On Friday March 3rd, Ian Smith, local illustrator of the soon to be published The King’s Runaway Crown officially opened the new library at Bayards Hill Primary School in Headington.
Dressed as their favourite literary characters, Assistant Headteacher Paul Waite and children from the school, along with representatives from Oxford University Press (OUP) and the National Literacy Trust, gathered to mark the official ribbon cutting. The event was followed by a reading and drawing session with Cotswolds illustrator Ian Smith, which included a first look preview of his new coronation picture book The King’s Runaway Crown publishing next month.
As part of the ‘Oxfordshire Raise a Reader Programme’, Bayards Hill Primary School’s beautiful new library space is stocked with 500 books (300 books donated by OUP and 200 donated by independent publishers), as well as a range of soft furnishings and books storage. The school will receive ongoing in-person specialist training from Oxford University Press to help develop effective whole-school reading strategies as well as receiving a subscription to Oxford Reading Buddy, a digital reading service of nearly 500 books, and the opportunity to host exciting author visits.
Bayards Hill Primary School is one of ten new reading spaces opening across Oxfordshire schools this spring-term as part of OUP’s comprehensive three-year Raise a Reader campaign – launched in collaboration with the National Literacy Trust, which saw OUP join the Primary School Library Alliance as a flagship partner, to help provide children and young people with the tools and opportunities to become lifelong readers in the wake of the pandemic.
Caroline Derby, Head of Early Literacy and Phonics at Oxford University Press, commented: “At Oxford Children’s we know what a huge difference reading and literacy in early years can have later in life, which is why we are so proud to continue our mission to help raise readers. When we launched the campaign, we pledged to make a tangible impact where it was needed most in our local community, and we are delighted to see the first ten reading spaces set up in Oxfordshire schools on Friday. It is our hope that these spaces will provide a safe and pleasurable environment for children to engage with books and sow the seeds of a love of reading for life.”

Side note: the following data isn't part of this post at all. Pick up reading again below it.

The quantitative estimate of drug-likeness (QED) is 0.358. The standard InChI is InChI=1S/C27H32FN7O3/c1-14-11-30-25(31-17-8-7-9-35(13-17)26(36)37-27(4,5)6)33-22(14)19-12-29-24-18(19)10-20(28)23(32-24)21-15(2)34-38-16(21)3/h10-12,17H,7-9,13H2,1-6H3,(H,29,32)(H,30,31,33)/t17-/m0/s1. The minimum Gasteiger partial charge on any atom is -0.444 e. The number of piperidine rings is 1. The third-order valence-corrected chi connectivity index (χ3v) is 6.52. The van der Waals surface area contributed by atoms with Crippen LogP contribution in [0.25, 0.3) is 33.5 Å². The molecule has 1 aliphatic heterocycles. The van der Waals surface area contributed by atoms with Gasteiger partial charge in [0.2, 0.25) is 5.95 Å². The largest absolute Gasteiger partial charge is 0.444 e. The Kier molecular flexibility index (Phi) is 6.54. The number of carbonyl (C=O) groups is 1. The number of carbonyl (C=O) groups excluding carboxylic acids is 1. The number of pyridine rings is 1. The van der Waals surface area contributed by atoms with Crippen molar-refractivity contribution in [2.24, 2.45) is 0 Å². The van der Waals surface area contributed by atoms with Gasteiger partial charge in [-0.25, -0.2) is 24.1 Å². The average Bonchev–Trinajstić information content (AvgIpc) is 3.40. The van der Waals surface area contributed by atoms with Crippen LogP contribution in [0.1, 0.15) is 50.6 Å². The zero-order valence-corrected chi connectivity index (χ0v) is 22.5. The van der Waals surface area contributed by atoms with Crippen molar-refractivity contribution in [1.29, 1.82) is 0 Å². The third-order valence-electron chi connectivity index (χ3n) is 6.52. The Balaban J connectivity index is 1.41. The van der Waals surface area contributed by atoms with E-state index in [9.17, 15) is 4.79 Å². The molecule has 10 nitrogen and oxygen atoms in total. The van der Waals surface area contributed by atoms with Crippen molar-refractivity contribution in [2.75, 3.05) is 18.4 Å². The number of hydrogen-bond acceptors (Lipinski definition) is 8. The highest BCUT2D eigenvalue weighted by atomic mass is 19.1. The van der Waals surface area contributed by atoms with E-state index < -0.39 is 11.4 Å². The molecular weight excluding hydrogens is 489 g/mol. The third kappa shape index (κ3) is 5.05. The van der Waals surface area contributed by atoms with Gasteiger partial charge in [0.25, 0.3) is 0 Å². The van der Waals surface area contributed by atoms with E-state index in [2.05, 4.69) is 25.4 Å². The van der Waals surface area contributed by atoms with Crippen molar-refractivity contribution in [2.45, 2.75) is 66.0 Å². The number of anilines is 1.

Paul Waite, Assistant Headteacher at Bayards Hill Primary School, said: “We are very, very excited about our newly stocked and refurbished Bayards Hill Library, emphasising our commitment to the importance of reading in our school. We strive to develop a passion for reading in all our pupils, opening up a world of adventures, and complementing our very strong, broad and balanced curriculum and best practice personal development offering. We are also very grateful to all the volunteers involved in supporting our project, as we continue to develop partnerships – for example Oxford University Press, the National Literacy Trust, and the Access Team at St John’s College, along with one of our BHPS governors, Catherine Kneafsey.”
Jonathan Douglas, Chief Executive of the National Literacy Trust, added: “When families across the country may be struggling to afford books at home, a school library can be a child’s only access to books and the joy of reading. School libraries can help fuel a child’s imagination, inspire creativity, and give them the literacy skills they need to succeed in life. We are delighted to have worked with Oxford University Press to get ten wonderful new reading spaces into primary schools in Oxfordshire”.
Raise a Reader was inspired by the expert insights gained from OUP’s highly regarded research into the word gap and informed by newly commissioned consumer and educator research exploring the barriers to becoming a life-long reader. This campaign will bring schools, booksellers, local communities, parents, librarians, literacy partners and reading experts together to unite in a shared mission to raise readers.
The ‘Oxfordshire Raise a Reader Schools Programme’ will champion reading across 10 Oxfordshire schools in the first year with the goal of raising a generation of readers in schools and families in Oxfordshire’s most disadvantaged and under-served communities.
Images courtesy of Richard Cave Photography
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